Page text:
Next up, Bulgaria and Romania. On New Year's Day, the two Eastern European states will formally join the EU. They'll be added to the 10-strong gang of "accession" countries - including the Czech Republic, Hungary, Poland, Slovakia and Slovenia - that joined in 2004.
Like the others, Bulgaria and Romania won't adopt the euro until they pass economic tests such as low inflation, stable interest rates and steady growth.
In the meantime, individual investors yet to tap into their annual £7,000 individual savings account (ISA) allowance might view the EU new boys and their neighbours as an opportunity for high returns - that is, if they're prepared to chance their arms.
Many of the accession countries' economies took off just before and after they joined the EU, largely on the back of a flood of cash from overseas companies keen to exploit the potential of these new markets.
But a recent bout of volatility has cast doubts on whether the stellar growth can continue.
"It's volatile, and as some of the countries might not have the kind of corporate governance seen in more established European members, it can also be unpredictable," warns Darius McDermott of discount broker Chelsea Financial Services. "But it presents fantastic opportunities rarely found in the European old guard."
For example, he explains, many companies are desperate to outsource work - whether manufacturing or marketing - from costly Western Europe to the cheaper East. So funds that back these companies could turn your investment into big gains.
Fund managers are trying to exploit rising consumer demand, too, for the pay packets of the millions of workers in new jobs have to go somewhere. "Retail sales receipts for Central Europe were up 11.5 per cent in July on the year before," adds Mr McDermott.
That's the upside. The downside is the potential risk, and that has become more pronounced recently due to concern over US interest rate rises and tumbling prices for commodities like copper and nickel.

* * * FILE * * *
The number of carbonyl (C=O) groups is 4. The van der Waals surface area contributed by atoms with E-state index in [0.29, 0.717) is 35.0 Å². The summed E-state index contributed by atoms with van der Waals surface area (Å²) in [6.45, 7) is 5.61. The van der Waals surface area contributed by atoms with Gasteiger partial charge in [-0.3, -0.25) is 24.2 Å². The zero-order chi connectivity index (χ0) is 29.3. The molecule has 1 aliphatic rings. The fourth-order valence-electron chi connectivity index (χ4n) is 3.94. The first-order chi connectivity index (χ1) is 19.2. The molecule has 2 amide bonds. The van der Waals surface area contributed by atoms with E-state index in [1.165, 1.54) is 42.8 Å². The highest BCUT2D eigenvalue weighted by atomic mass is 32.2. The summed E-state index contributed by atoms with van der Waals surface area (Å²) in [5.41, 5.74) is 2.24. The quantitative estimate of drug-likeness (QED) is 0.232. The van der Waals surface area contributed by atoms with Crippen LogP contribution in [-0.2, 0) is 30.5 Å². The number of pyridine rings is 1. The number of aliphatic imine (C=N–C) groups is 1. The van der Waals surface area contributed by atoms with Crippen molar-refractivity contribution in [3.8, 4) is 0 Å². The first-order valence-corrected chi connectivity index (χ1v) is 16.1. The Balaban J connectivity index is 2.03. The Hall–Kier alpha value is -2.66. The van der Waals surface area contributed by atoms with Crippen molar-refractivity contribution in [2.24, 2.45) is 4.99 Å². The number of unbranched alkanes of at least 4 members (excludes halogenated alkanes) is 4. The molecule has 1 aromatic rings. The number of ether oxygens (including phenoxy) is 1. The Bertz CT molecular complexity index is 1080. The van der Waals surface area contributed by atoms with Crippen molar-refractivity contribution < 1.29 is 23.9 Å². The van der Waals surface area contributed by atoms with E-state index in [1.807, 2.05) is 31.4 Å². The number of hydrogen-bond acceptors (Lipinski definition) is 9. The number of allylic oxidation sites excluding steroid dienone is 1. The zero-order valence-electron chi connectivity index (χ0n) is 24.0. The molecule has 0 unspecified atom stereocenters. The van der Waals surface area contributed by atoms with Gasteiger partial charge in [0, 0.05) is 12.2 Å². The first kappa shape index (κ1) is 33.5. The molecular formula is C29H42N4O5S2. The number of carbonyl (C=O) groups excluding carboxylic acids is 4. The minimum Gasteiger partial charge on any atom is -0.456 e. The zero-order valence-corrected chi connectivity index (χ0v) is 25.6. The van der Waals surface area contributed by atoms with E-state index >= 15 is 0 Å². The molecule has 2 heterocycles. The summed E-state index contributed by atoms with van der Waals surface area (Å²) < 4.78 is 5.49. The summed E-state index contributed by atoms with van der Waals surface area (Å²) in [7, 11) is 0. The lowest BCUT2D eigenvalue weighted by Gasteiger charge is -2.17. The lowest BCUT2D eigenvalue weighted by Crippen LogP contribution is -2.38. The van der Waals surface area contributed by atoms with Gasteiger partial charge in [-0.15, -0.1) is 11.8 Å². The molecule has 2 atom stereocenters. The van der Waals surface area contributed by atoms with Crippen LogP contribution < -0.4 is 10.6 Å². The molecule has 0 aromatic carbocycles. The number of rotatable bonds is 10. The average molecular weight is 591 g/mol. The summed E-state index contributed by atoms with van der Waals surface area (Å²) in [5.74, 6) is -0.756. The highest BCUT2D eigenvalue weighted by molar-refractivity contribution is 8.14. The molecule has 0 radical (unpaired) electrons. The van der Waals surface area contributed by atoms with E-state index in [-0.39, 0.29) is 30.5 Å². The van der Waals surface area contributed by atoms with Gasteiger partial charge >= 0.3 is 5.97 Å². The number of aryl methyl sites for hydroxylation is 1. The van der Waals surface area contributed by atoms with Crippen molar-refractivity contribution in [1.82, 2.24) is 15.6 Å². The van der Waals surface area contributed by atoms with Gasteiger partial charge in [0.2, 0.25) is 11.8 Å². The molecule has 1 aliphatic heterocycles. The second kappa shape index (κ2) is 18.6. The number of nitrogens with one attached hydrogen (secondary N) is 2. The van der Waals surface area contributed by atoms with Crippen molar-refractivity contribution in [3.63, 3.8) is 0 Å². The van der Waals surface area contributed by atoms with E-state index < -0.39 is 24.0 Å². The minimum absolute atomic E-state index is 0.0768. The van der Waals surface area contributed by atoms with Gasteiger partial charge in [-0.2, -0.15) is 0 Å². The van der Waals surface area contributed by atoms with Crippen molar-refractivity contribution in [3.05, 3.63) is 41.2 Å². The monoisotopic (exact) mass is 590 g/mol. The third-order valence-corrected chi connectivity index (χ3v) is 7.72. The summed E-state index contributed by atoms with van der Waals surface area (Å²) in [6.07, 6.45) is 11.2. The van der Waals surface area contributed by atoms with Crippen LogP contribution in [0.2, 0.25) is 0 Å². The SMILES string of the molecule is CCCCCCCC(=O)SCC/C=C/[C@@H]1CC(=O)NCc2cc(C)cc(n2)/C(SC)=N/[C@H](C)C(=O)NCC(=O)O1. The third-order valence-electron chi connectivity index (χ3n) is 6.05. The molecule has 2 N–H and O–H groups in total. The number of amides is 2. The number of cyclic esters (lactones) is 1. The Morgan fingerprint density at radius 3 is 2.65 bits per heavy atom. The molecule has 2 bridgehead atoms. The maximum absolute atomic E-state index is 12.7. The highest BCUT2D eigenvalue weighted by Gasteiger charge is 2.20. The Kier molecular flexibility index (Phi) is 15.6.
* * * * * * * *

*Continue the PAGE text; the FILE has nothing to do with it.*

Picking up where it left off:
Higher US rates - they currently stand at 5 per cent - often spread round the world due to America's huge economic influence. More expensive borrowing for businesses, and governments, then translates into slower growth and job creation and eats into profits. That in turn affects stock markets and, ultimately, your investment fund.
As for the impact of lower commodity prices, a large number of industries in the "new" EU are heavily geared towards the metals. As a result, earnings and share prices are down.
And don't forget political risk - witness the riots after the Hungarian Prime Minister's recent admission of lying to the public to win the general election in April.
To provide some investment perspective, if you had put £1,000 into JPMorgan Fleming New Europe Income five years ago, you would have £4,427 today, says ratings agency Standard & Poor's. Similarly, a £1,000 lump sum deposited in Credit Suisse European Frontiers in October 2001 would have grown to £4,376.
Compare this with £1,000 invested in the average-performing UK unit trust: your original money would have grown to just £1,490.
More recently, though, the contrast has been much less marked. Over a one-year period, the emerging Europe funds of JPMorgan, Credit Suisse and Jupiter would, on average, have turned £1,000 into £1,085. That compares with £1,052 from UK unit trusts. "The sort of growth we have seen in recent years is not sustainable," warns Elizabeth Eaton, manager of Credit Suisse European Frontiers.
However, Philip Pearson of independent financial adviser P&P Invest says: "These economies could offer the best opportunities for growth over the next 10 years, and investing now in the early stages could reap significant benefits."Reuse content